For chapters 1 to 10 click here 🙂
Luke Walker and the ice cream van
Set apart from the rest of the flea market was a stall that was of great interest to Luke. Standing behind it was a lady wearing black eye shadow and black nail varnish. She had long, straight, jet black hair and her khaki jacket had lots of badges on it which said things like “MEAT IS MURDER” and “A FISH IS NOT A VEGETABLE” and “NOT YOUR MUM” written above a picture of a man suckling from a cow.
“Where’d you get those?” Luke asked the lady.
“These? Oh, different places. This one I ordered from a website,” she said, indicating the one with the suckling business man, “and these I got from VegFest.”
“It’s a weekend event with lots of stalls and talks by veggies and veggie companies. They have them a couple of times a year in different cities like London and Brighton.”
Luke had never met another vegetarian before, apart from Joe, and he’d had no idea there were enough of them to warrant weekend events like that. He was impressed.
“Are you interested in becoming vegan?” the lady asked as Luke browsed the leaflets on display.
“Vegan?” said Luke, “That’s not a real word! I’m a veggietareun and I wun’t be nothin’ else!”
“Well that’s good, but why are you a vegetarian? Is it because you don’t want animals to be killed?”
“Of course,” said Luke.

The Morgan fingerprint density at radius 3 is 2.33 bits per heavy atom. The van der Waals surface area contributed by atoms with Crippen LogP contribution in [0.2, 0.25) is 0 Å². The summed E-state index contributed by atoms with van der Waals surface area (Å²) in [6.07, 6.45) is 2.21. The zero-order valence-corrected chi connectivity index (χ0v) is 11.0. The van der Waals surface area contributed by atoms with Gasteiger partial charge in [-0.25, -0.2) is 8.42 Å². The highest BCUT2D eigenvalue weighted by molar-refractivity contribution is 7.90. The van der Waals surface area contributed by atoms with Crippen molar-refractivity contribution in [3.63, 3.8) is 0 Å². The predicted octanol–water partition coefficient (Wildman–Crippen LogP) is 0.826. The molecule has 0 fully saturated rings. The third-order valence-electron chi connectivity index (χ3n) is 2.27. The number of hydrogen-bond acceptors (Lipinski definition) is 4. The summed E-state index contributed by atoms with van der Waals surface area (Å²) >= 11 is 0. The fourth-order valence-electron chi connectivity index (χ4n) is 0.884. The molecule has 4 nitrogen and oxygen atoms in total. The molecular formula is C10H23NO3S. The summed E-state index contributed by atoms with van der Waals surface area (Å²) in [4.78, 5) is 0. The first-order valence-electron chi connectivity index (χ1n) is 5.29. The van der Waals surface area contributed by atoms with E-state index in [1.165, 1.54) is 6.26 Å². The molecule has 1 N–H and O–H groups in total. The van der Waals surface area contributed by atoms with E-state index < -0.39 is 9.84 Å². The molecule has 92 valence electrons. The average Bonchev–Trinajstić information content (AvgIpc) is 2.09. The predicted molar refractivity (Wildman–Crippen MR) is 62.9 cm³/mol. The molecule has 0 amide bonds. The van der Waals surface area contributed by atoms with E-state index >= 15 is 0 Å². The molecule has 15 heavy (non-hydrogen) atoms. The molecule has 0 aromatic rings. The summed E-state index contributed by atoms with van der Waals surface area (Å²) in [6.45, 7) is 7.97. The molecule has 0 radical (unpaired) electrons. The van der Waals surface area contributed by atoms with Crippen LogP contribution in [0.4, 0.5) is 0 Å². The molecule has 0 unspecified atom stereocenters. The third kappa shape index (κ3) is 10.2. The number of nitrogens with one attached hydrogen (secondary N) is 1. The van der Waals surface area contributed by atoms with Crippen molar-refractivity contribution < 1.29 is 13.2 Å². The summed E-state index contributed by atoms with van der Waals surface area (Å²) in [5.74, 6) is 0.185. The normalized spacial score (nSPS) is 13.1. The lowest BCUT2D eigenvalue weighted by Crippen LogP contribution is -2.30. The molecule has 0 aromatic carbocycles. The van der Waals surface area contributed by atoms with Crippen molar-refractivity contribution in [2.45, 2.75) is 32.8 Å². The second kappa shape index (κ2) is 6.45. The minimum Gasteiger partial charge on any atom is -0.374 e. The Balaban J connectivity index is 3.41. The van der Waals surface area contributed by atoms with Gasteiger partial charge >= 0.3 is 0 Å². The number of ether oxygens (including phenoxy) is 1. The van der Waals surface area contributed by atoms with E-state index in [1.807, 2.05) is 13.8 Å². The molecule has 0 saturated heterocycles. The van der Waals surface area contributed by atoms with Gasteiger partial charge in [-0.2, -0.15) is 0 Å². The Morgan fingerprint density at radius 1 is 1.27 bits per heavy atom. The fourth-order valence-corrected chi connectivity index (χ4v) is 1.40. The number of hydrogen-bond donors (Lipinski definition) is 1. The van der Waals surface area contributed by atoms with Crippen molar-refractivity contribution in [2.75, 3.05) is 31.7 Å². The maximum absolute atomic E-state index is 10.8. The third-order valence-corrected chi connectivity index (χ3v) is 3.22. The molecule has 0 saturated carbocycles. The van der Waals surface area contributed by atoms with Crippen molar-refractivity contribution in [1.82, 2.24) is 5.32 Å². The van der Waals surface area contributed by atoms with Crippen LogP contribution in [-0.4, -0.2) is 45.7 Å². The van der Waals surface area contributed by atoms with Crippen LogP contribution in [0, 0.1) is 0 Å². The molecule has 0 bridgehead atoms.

“Well then, it might interest you to know that animals are also killed to supply you with milk and eggs,” the lady explained, with patience.
“I know that, that’s why I don’t eat ’em because I’m a veggie-tareun!” said Luke, slowly, with emphasis. Not patience. “Veggie (that’s short for vegetables) tareun (that means someone what eats ’em). I on’y eat vegetables, which means things what grow after bein’ planted in the ground.” It must be acknowledged that Luke was good at explaining things.
The lady looked as though she now understood and was very pleased about it.
“That means you’re a vegan young man, well done!”
Luke was unswayed.
“I’ll stick with words what make sense, thanks.”
The stall-holder smiled again. The word didn’t matter. Then she realised the boy had been browsing for a good few minutes and no responsible adult had materialised.
“Who did you come here with?” she asked, “is your mum or dad or somebody around here somewhere?”
He continued browsing. There was a lot of interesting stuff. People needed to know this stuff.
“Where do you get these leaflets from?” he asked the lady.
“Why? Do you want some? You can take what you want,” she replied generously.
Luke couldn’t believe his luck.
“Just take ’em? As many as I want?”
“Yes,” the lady assured him, “they need to get out to the public; people need to know this stuff.”
“Yes they do!” said Luke, gratified to have found a kindred spirit, “have you got a box?”
“You want that many?” the lady raised her eyebrows, “it’ll be quite heavy if you fill a box. How will you carry it? How will you get it home?”
“I’ve got a wheelbarra,” said Luke, proudly pointing to a rusty old one he’d bought for 50p ten minutes earlier, “an’ I’m not takin’ ’em home.”
Chapter 11 continues tomorrow 🙂
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